But the point of the series is really hammered home when the ultimate bad guy tells the crooked politician (played by Alfre Woodard) when all their plans seem to be falling apart and she is worried about the public fallout, “Go get your Sharpton on. Make it all about you.”
And when the politician hosts her anti-police violence rally to smear both Luke Cage and the police at the same time, complete with placards that say everything but “Black Lives Matter,” one cannot help but think of Baltimore District Attorney Marilyn Mosby, among others, whose motives might not be as obviously corrupt, but are just as self-serving. (Vulture found this quite baffling, of course.)
This is pretty deep stuff for a Marvel TV hero. And while the writers clearly care about such things, and they probably would have made it into the show in any case, having this written at the height of Black Lives Matter? It matters.
3. Atlanta (FX)—Making BET an Unsafe Space
Social justice warriors were probably disappointed by the whole tone of Daniel Glover’s brilliant Atlanta, but in the episode “B.A.N.” they got called out.
Wannabe rapper Paper Boi gets called on the carpet on a hilariously deadpan imitation of a panel show that falls somewhere between Don Lemon and Tavis Smiley, on the Black America Network. The topic? His comment in an interview that he would never have sex with Caitlyn Jenner.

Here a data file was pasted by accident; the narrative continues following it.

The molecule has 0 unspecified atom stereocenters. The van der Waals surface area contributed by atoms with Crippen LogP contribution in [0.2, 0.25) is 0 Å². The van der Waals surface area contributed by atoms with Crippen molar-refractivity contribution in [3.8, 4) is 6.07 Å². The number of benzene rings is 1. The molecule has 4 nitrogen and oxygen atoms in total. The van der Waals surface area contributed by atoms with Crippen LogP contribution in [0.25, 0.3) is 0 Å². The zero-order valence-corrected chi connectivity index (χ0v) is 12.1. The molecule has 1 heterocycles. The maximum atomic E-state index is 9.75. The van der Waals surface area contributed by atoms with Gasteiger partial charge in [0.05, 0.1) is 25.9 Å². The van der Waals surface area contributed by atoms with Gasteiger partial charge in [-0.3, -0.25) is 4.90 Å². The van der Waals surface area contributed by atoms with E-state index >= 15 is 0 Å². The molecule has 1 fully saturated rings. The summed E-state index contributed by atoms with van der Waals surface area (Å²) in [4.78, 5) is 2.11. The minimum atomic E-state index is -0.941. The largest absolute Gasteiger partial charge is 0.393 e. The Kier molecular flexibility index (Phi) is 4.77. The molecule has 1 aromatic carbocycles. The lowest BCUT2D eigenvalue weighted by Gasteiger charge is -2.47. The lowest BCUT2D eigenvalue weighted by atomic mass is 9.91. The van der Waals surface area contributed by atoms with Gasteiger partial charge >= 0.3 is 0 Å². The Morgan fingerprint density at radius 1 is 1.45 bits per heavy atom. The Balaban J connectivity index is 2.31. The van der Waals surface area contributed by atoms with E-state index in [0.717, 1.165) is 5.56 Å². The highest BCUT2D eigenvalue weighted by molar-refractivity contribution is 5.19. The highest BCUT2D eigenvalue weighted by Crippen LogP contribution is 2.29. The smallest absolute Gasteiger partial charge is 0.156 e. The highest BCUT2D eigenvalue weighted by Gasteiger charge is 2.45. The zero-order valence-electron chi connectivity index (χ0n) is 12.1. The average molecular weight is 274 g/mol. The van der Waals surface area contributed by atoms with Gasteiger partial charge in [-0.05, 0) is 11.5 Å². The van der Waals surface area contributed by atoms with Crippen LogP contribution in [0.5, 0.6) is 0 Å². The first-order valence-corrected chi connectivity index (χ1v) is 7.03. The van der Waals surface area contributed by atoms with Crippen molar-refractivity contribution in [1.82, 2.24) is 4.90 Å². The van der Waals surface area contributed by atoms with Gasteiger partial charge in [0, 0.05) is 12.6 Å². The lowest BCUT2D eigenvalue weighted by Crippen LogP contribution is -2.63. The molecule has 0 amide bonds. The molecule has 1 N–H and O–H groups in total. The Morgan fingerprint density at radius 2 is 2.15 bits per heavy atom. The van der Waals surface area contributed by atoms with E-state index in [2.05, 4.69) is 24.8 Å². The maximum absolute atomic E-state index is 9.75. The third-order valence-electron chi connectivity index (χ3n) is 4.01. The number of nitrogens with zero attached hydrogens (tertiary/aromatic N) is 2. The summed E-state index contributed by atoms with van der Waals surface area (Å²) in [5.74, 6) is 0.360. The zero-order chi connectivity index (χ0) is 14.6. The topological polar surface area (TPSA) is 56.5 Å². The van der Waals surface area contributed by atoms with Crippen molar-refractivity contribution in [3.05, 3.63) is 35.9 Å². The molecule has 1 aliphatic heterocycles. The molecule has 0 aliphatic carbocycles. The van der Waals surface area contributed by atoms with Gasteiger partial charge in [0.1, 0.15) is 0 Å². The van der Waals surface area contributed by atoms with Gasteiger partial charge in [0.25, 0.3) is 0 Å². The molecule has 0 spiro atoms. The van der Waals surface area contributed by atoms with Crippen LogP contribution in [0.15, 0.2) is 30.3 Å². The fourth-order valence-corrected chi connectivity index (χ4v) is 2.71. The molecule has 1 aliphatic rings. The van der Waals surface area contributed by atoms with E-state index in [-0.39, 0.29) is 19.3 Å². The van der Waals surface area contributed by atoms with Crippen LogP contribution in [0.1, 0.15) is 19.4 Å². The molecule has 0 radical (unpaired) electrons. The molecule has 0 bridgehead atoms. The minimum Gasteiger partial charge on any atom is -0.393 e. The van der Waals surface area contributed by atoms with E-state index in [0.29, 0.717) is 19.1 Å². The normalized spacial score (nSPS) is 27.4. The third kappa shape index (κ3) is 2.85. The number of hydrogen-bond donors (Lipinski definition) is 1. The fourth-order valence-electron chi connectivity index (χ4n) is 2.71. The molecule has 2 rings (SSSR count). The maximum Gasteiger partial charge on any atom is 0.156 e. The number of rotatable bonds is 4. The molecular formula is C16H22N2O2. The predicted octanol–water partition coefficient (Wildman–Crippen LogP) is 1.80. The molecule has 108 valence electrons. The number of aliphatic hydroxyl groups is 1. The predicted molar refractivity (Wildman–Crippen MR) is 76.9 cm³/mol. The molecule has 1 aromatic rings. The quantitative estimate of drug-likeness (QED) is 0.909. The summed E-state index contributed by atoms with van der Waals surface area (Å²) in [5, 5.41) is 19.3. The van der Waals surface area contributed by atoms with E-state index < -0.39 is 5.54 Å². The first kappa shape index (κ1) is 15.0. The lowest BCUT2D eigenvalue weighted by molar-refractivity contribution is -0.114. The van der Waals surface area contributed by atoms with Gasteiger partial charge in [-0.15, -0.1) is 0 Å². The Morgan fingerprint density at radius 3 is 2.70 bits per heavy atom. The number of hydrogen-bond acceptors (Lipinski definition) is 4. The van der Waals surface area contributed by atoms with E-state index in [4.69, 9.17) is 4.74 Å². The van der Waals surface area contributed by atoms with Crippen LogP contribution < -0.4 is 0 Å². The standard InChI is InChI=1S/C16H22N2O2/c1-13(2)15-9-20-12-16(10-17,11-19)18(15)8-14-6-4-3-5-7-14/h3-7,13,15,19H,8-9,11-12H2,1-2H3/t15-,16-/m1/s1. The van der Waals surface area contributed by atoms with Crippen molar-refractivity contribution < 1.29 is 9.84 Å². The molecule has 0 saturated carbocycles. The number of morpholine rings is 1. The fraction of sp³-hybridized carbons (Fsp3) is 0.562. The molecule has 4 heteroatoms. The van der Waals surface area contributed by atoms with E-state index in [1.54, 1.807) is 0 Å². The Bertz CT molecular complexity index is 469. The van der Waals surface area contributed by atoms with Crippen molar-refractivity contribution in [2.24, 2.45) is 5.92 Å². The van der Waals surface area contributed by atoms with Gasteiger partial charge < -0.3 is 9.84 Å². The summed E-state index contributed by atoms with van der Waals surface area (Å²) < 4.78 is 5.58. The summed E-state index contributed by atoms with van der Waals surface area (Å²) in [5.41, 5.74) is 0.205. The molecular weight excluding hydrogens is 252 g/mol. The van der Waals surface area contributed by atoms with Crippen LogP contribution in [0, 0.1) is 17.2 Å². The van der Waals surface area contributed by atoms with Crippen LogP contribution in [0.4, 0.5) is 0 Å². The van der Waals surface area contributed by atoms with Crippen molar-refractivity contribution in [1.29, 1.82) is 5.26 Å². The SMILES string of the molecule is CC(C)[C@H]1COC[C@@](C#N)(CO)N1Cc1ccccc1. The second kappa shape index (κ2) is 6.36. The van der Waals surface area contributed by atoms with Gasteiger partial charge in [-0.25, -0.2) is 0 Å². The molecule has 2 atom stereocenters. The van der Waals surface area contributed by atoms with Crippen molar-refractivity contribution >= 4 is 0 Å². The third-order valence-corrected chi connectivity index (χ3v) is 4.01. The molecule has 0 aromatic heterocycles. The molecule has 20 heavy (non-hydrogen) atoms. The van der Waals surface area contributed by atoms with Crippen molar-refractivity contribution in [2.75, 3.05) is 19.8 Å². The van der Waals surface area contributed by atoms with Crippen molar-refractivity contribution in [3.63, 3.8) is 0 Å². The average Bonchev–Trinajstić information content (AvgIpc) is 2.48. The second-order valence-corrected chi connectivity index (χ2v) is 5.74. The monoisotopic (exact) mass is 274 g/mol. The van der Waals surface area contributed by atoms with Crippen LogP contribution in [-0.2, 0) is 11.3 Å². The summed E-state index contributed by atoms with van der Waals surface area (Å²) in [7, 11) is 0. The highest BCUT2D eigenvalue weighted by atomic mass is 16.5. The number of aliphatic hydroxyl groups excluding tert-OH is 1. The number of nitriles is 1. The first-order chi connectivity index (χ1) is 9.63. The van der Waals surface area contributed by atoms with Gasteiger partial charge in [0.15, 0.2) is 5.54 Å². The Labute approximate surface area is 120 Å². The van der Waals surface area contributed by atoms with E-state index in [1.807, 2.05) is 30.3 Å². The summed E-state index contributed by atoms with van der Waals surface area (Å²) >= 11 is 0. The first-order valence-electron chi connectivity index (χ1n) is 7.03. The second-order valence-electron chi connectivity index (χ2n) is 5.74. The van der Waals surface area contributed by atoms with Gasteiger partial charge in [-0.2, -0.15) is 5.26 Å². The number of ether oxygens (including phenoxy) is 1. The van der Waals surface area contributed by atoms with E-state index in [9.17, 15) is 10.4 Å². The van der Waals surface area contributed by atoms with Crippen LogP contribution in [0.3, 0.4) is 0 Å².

The other panelist is a white woman, the head of the Center for Trans American Issues, and the author of Transitioning. They aren’t particularly happy when Paper Boi insists Jenner is “weird” and won’t budge.
Actor Brian Tyree Henry is the master of the sarcastic eye roll and the exasperated deadpan glare and he puts them to good use as he is called a hater.
Then comes a taped segment in which a young black man talks about the discrimination he feels from people who refuse to recognize he is transitioning to being the middle-aged white man he was meant to be. It all breaks loose with Paper Boi nearly falling out of his chair laughing at the segment.
This is one of the most brilliant stabs at PC outrage I have ever seen, and at the same time there is also a gentle call to just talk to each other and not demand orthodoxy.
And as Ronco used to say, “Wait, there’s more!” A hilarious twist at the end will have you screaming in laughter.
2. The Good Wife— Giving Conservative Arguments Their Due
And a final tip of the hat to The Good Wife. For seven seasons, it was possibly the best drama on any of the traditional networks. Besides having the most complex characters on broadcast TV, writers and show runners Robert and Michelle King always took great delight in having their liberal Democrat big-city elite lawyers forced to confront the contradictions of their sacred cows—which were more often cultural reflex than well thought out positions.
During that time, the only character with unfailing integrity and brains was a laconic ultra-macho tea-party ballistics expert played by Gary Cole, whose manliness made the firm’s ultra-liberal feminist senior partner go so weak in the knees she eventually married him.
For their last seasons, the Kings went all out.